Cyber security – help yourself, help your clients, help the country

Cyber-attacks on big companies make the news. Equifax, TalkTalk, Deloitte and Uber immediately spring to mind and of course there are the countless public-sector examples that arose due to the ransomware attacks last year, most notably on the NHS.

What gets relatively little attention is the fact hundreds of thousands of SME’s are attacked every year.

Zurich Financial Services research published last summer found that 49% of SMEs will spend less than £1,000 on cyber security over the next 12 months with almost a quarter likely to spend nothing. This is despite the fact 20% of SMEs affected by a cyber-attack said it costs them more than £10,000 to deal with and more than 10% said it cost over £50,000.

Whilst SMEs should certainly be investing in this area, there are some cost free and low-cost common-sense actions that can be taken to reduce the chances of being successfully attacked.

The Government’s National Cyber Security Centre (NCSC) has recently established a very helpful SME guide to cyber security.

This guide highlights five key recommendations that can quickly, easily and cheaply reduce your chances of falling victim to a cyber-attack. They are messages that all AAT members should take note of but also advice that licensed members can utilise in advising their clients.

AAT’s 4,250 licensed accountants provide services to over 400,000 British businesses representing a great opportunity to spread good practice, reduce costly attacks and help keep Britain safe and secure.

The five key messages from the NCSC are to:

  1. Back-up your data
  2. Keep your smartphone and tablets safe
  3. Avoid phishing attacks
  4. Use passwords to protect your data
  5. Protect your organisation from malware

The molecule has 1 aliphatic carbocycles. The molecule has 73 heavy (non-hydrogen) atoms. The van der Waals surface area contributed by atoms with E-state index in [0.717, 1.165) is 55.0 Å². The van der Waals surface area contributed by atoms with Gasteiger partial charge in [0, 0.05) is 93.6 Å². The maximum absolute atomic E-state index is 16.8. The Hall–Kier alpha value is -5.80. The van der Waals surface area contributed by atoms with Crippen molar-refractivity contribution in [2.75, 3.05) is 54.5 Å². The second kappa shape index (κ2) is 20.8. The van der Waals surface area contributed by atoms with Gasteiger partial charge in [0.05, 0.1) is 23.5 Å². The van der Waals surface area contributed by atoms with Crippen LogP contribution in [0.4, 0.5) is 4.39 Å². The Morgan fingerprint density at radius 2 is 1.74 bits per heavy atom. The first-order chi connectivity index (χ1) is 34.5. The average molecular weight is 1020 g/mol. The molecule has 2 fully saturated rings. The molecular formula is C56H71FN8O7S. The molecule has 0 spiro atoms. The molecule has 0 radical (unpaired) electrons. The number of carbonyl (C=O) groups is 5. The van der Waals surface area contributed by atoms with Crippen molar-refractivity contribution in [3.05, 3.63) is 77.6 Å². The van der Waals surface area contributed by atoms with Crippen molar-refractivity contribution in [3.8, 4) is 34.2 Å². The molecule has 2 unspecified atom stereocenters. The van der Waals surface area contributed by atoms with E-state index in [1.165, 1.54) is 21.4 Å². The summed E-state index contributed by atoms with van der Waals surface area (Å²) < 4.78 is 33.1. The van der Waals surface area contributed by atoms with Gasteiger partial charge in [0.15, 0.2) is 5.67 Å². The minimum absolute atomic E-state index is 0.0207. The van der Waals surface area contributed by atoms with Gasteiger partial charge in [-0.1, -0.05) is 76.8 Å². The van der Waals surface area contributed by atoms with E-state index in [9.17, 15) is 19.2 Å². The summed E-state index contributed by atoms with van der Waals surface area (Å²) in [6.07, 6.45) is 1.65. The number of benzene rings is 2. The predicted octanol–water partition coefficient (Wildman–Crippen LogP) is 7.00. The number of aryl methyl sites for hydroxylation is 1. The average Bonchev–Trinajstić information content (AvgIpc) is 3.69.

Easier said than done you may think but there is a wealth of advice as to how these objectives can be achieved. For example, backing up your data can be done relatively cheaply whether simply transferring work to a USB or storing it on the cloud.

Likewise, whilst smartphone security is an increasing problem, it doesn’t have to be. Switching on password protection, being able to track a stolen device and keeping your apps up to date are all cost-free steps that can make a huge difference. They simply require a degree of awareness and discipline.

How secure is your business?

It’s also worth highlighting that cyber security doesn’t have to be boring and complex. The howsecureismypassword website enables you to enter your current password and immediately see how long it would take a computer to crack it. Using the word “password” can be cracked immediately, “password123” takes a month and I found that entering my own password produced a calculation that a computer would take 1 trillion years to uncover. A staff competition may be in order here – what better way to encourage staff to change their passwords to something more secure than a bit of office rivalry.

One area that most members will be familiar with are phishing emails given that HMRC is one of the most ‘phished’ brands in the world. HMRC’s approach, as set out in their Cyber Security Strategy, has reduced the number of fraudulent emails being sent to the British public but hundreds of millions are still sent every year.

As well as spelling mistakes and poor grammar, there are many things you can look out for to help you recognise a phishing or bogus email but increasing sophistication means this may not always be enough. Instead, if you, your colleagues or clients have doubts, why not refer to the many examples of bogus HMRC phishing and email scams that are regularly made available on the relevant section of the HMRC website.

You can also forward suspicious emails to HMRC’s phishing team at HMRC phishing team: phishing@hmrc.gsi.gov.uk and likewise suspicious text messages to 60599.

If personal security details have been revealed such as name, address, HMRC User ID or password, then get in touch with the HMRC security team at security.custcon@hmrc.gsi.gov.uk

Much of this may seem like common sense but with so many businesses – large and small – failing to apply any of these simple solutions, the number of attacks will continue to increase in volume and intensity.

Although the disruption and cost to British Business is growing, it can be stemmed if we all play our part. If you haven’t taken any of the steps above do so as soon as possible but also make 2018 the year you build this type of advice into your services to clients. Together we really can make a big difference to the safety and security of British businesses.

Phil Hall is AAT's Head of Public Affairs and Public Policy.

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